My Time Counts
The only time I’ve ever really raised my voice at work was back when I was in NYC. I was employed by the City, but funded by a federal grant. We had switched time-keeping systems, and were asked to sign off on our time sheets each week. Because I was exempt (didn’t earn overtime), I was supposed to just report the same number of hours a day (seven, usually – we worked a 35-hour week), every day, regardless of how much I really worked. Which meant that if I spent 12 hours at my desk, my time sheet still said seven hours. And we had to sign off saying something to the effect of “I affirm that these are my true hours.” One day I pointed out that every time I signed that when I had worked more than seven hours in a day, or 35 hours in a week, I was lying. The raised voices came when I pointed this out to the person responsible for time keeping and she yelled “What’s the problem? JUST SIGN IT!” to which I responded something along the lines of “WHY IS EVERYONE OKAY WITH LYING?”
In my current position, I face the same thing. Once again I work for local government, and once again I am federally funded. Every week I have to certify online that the hours I have worked, as entered into the system, are accurate. Even, again, if I’ve worked a Saturday, I’m not allowed to enter those hours. If I come in late because of a doctor’s appointment, I’m just supposed to say I worked the full day. And every time I hit the submit button, I have to click that I certify that these are the hours that I truly worked. And this isn’t some sort of ‘shhh’ work around of the system – this is the official county policy.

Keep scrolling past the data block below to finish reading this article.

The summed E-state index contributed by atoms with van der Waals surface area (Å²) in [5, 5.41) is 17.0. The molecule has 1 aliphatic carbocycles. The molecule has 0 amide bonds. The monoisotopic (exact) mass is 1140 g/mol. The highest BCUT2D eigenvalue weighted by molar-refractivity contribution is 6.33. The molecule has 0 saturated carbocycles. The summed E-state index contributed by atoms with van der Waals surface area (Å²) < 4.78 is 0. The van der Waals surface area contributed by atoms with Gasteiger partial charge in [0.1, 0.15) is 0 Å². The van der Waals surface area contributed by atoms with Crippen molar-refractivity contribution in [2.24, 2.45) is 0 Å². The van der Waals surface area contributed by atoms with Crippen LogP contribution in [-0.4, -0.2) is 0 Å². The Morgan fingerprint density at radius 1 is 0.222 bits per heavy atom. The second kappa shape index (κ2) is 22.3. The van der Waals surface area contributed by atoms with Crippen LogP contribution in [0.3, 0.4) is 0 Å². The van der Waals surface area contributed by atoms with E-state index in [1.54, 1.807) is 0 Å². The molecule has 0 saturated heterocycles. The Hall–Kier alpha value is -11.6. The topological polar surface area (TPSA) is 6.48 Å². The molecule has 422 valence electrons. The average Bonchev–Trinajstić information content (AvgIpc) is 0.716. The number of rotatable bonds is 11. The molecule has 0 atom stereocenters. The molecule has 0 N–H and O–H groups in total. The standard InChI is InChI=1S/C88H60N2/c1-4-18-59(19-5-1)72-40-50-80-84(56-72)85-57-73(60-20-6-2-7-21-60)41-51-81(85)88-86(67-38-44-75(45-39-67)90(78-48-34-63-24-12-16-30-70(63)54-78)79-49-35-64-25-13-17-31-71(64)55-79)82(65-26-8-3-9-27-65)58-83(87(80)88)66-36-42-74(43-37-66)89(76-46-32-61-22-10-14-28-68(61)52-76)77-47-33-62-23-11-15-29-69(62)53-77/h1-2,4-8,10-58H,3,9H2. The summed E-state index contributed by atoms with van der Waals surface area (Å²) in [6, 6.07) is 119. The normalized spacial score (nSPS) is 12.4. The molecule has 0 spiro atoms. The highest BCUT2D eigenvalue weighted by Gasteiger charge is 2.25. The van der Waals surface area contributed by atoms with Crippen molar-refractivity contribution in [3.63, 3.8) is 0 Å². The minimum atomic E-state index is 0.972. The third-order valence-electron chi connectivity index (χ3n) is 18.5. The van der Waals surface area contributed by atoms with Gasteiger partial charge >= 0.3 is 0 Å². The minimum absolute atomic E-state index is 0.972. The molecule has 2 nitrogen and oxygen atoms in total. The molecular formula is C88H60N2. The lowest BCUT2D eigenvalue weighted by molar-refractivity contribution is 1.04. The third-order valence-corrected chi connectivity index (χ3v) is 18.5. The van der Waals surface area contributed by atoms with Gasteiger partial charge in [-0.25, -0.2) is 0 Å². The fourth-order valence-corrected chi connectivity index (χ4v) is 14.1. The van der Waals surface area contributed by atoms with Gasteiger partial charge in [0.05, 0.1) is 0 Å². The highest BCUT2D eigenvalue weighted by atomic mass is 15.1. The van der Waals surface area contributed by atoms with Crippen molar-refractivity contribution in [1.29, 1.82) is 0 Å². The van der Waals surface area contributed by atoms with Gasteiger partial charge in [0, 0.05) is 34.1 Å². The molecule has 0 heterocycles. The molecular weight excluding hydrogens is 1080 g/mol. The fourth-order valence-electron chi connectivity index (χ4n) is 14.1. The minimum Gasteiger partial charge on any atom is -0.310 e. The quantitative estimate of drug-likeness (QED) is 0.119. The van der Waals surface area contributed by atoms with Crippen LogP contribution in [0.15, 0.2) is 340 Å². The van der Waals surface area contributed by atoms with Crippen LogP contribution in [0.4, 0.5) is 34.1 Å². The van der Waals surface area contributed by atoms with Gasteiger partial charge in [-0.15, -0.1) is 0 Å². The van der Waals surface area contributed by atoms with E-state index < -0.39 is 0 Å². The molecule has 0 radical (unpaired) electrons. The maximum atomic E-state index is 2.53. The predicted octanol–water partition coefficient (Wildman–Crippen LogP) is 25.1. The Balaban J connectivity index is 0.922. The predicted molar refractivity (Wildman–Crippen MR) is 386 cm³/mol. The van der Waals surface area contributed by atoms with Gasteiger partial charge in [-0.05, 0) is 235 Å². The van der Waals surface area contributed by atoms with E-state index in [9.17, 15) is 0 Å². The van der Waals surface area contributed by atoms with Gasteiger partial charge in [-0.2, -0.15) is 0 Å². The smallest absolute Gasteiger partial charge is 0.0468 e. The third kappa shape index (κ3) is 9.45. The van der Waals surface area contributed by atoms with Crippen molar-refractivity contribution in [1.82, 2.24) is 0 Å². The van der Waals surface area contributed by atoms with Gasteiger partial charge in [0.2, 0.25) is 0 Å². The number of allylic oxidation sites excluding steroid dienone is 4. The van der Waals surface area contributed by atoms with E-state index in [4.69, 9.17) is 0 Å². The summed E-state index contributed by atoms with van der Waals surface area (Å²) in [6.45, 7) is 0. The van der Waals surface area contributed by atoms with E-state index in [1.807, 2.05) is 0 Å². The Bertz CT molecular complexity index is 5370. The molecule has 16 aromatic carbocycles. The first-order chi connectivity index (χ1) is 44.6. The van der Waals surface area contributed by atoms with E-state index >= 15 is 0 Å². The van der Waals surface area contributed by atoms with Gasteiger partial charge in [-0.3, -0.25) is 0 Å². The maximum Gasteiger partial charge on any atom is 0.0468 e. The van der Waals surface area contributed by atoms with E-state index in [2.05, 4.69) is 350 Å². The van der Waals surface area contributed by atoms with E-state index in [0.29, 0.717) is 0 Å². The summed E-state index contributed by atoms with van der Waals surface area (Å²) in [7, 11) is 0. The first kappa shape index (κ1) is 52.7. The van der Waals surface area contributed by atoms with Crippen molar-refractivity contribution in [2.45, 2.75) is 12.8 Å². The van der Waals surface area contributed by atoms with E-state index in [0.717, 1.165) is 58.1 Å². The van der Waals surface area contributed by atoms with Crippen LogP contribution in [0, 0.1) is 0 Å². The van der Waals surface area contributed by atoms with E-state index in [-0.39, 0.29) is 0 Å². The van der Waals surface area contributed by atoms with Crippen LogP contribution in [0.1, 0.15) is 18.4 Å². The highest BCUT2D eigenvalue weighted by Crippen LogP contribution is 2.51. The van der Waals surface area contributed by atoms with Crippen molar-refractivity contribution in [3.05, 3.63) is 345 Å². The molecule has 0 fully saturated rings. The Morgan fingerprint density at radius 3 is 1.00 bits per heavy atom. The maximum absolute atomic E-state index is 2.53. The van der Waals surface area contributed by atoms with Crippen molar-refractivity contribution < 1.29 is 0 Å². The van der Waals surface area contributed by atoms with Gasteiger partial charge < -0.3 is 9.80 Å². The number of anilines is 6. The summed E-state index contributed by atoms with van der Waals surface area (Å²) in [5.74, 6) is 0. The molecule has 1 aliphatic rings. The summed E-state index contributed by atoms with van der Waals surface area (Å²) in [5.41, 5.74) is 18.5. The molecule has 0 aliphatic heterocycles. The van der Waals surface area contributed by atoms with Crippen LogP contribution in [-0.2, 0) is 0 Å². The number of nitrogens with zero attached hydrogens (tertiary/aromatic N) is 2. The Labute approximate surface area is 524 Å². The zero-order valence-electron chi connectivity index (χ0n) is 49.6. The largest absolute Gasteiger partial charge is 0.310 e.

I don’t get why this is. I understand that we need to track our hours, as we are grant funded, and the funders want to make sure the money is going where we say it is going. What I don’t understand is why no one is interested in finding out exactly how much time we all *really* work. There’s this ridiculous idea that government employees don’t work hard. There are clearly some people who work for government – as in EVERY organization – who are lazy, and who do the bare minimum. But I promise you, there were just as many people doing the bare minimum when I worked in the private sector. So I already cringe at this notion. But the fact there is a way to measure at least the time we put in – why, if we’re already required to track our hours, are we not allowed to track ALL of our hours? If it’s a flaw in the software system (we use a popular one that is made by the private sector, and used in many offices), I have to say build a better system. Build a system that recognizes how many hours we are to work each two-week pay period, and allow us to actually enter it all. It shouldn’t be hard, and it would allow me to not cringe every two weeks when I hit submit on the computer screen knowing that those 80 hours? Not the time I’m putting in. And it would allow us to see that maybe there’s more work to be done than hours to do it in, so we could make arguments for more positions, or changes in work load. Those hours could be classed as ‘unfunded,’ and we could show grantors that not only are they getting their money’s worth, they’re getting a lot more than that. And we could show the public at least one (admittedly small) measure of what we do.